All fuel available from Fort Polk’s South Fort class III (bulk) storage point is JP8, which is certified for use in Army rotary-wing aircraft. Although most of the fuel used by units during a rotation will be JP8, a limited supply of gasoline or diesel fuel may be required. The needed quantities will depend on the type of equipment the unit deploys, such as generators, unmanned aerial vehicles, refrigerated vans, M-Gators, or commercial equipment. Once the fuel estimate is developed for these items, the unit must coordinate with the LTF or ESG to establish how the fuel will be delivered and in what type of container. This may become a challenge for units, particularly when the resupply must be accomplished aerially.

Proper planning and
coordination of fuel operations is key to the success of a
JRTC operation.

Delivery Means

By D–3, the BCT must submit its fuel resupply plan to the 21st Infantry Division G–4. This plan must show the requested delivery times, dates, and locations. Bulk fuel will be delivered to the BCT by truck from the LTF, by AVN TF rotary-wing slingload operations, or by Air Force fixed-wing flights. [The 21st Infantry Division is the fictional division that the BCT falls under during a rotation. It is made up of the Plans and Exercise Maneuver Control element of the JRTC Operations Group.]

Truck delivery will be used when the ground lines of communication (GLOCs) are open. When they are closed, bulk fuel will be delivered to the FSB by Air Force fixed-wing C–130 or C–17 aircraft to one of the JRTC’s operational flight landing strips (FLSs). During the initial flow into the maneuver area, the BCT will receive a predetermined number of C–130 or C–17 sorties. In the past, units have used some of these sorties to deliver fuel blivets with the forward area refuel equipment.

Units must plan their fixed-wing fuel deliveries to be conducted by one of two methods—the Aerial Bulk Fuel Delivery System (ABFDS, or “bladder bird”) or the wet-wing method. When the ABFDS is used, the bladders for the system are loaded into the cargo space of an aircraft. During this operation, no other cargo can be transported by the aircraft. Units should plan for the first bladder bird—on a fixed-wing aircraft or a replicated aircraft—to arrive on D+1. (A replicated aircraft is a fuel tanker from either the LTF or the ESG that is escorted by observer-controllers to the FLS.)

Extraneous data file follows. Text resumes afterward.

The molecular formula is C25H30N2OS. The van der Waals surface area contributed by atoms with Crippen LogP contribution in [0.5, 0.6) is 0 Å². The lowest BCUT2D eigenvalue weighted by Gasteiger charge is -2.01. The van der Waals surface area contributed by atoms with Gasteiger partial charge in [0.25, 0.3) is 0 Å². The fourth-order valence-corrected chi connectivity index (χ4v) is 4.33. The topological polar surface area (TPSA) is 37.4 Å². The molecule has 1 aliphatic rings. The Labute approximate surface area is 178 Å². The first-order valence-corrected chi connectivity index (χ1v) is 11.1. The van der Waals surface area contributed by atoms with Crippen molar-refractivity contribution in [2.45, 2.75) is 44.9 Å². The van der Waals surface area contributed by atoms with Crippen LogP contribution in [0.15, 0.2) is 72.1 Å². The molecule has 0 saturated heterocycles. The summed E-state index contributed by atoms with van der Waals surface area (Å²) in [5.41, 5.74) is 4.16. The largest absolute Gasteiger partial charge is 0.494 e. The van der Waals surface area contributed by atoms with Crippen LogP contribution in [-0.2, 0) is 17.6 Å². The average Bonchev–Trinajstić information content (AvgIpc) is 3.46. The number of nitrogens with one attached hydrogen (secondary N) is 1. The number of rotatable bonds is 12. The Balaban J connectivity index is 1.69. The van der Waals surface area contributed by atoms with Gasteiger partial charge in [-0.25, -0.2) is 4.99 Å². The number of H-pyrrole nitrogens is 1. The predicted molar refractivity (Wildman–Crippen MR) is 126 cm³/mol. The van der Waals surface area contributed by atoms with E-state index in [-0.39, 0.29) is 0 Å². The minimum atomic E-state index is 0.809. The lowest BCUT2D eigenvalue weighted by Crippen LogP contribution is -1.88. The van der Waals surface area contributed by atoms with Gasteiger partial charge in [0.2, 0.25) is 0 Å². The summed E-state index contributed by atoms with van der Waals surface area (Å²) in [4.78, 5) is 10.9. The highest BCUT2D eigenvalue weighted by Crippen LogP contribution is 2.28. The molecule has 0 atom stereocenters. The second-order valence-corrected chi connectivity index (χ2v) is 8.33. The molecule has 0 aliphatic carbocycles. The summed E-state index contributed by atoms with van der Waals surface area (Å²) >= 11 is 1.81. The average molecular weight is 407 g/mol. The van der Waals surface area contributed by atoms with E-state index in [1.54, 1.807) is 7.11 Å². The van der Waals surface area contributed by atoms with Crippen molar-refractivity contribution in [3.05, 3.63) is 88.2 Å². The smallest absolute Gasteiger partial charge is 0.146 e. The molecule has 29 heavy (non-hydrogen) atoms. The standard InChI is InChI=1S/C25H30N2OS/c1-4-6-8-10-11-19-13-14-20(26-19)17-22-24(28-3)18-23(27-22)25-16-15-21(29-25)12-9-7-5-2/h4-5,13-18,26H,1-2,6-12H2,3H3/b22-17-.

Based on the BCT fuel resupply plan, either the LTF or the ESG transports the fuel from Fort Polk to the aircraft staging airfield at the intermediate staging base in Alexandria, Louisiana, where it is transloaded into the ABFDS. The loaded aircraft then fly to the BCT area of operations, where the rotational unit has 20 minutes to download the 2,200 gallons of fuel from each aircraft. Once the fuel is downloaded, observer-controllers escort the tanker out of the area of operations. Units can expect two actual bladder bird missions per rotation. The remaining missions will be conducted using replicated aircraft until the GLOCs are open. No special equipment is required for the FSB or AVN TF to download the fuel when using the ABFDS.

The wet-wing defuel operation is another method for delivering fuel to a forward area when the GLOCs are not open for convoy operations. During this operation, fuel is transferred from C–130 or C–17 fuel tanks into the rotational unit’s tankers. The amount of fuel that can be transferred depends on several factors, including the amount of fuel in the aircraft when it lands, the plane’s follow-on mission, and the distance the plane will have to travel to refuel.

The advantage of wet-wing defueling is that additional cargo can be placed in the cargo space of the aircraft. During a May 2003 JRTC rotation, a C–130 that arrived with replacement personnel for the BCT conducted the wet-wing operation and left carrying casualties out of the BCT’s area of operations. For many years, wet-wing operations were conducted primarily by Special Operations Forces; but, with recent requirements to move fuel forward without GLOCs, conventional forces have begun to use this method of fuel delivery.

The Petroleum and Water Department of the Army Quartermaster Center and School at Fort Lee, Virginia, published the “Joint Petroleum Logistics Planning Guide” that provides excellent information on the layouts and equipment required to conduct a wet-wing operation. Units planning wet-wing operations at the JRTC should practice conducting them beforehand.